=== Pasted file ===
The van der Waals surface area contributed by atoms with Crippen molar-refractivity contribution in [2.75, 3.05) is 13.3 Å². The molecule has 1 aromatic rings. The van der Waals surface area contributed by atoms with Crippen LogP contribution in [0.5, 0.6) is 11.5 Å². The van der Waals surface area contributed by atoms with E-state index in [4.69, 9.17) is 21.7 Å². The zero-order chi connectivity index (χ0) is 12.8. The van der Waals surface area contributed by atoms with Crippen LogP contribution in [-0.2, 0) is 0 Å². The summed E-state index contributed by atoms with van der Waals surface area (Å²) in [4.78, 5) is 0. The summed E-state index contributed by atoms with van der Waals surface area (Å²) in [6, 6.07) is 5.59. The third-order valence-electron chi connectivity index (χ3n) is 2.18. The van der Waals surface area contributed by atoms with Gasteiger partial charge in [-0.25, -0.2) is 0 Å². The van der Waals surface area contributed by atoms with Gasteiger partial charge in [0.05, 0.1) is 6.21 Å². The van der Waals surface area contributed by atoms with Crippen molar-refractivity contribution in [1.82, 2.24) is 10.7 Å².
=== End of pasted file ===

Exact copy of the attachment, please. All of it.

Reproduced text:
The van der Waals surface area contributed by atoms with Crippen molar-refractivity contribution in [2.75, 3.05) is 13.3 Å². The molecule has 1 aromatic rings. The van der Waals surface area contributed by atoms with Crippen LogP contribution in [0.5, 0.6) is 11.5 Å². The van der Waals surface area contributed by atoms with E-state index in [4.69, 9.17) is 21.7 Å². The zero-order chi connectivity index (χ0) is 12.8. The van der Waals surface area contributed by atoms with Crippen LogP contribution in [-0.2, 0) is 0 Å². The summed E-state index contributed by atoms with van der Waals surface area (Å²) in [4.78, 5) is 0. The summed E-state index contributed by atoms with van der Waals surface area (Å²) in [6, 6.07) is 5.59. The third-order valence-electron chi connectivity index (χ3n) is 2.18. The van der Waals surface area contributed by atoms with Gasteiger partial charge in [-0.25, -0.2) is 0 Å². The van der Waals surface area contributed by atoms with Gasteiger partial charge in [0.05, 0.1) is 6.21 Å². The van der Waals surface area contributed by atoms with Crippen molar-refractivity contribution in [1.82, 2.24) is 10.7 Å².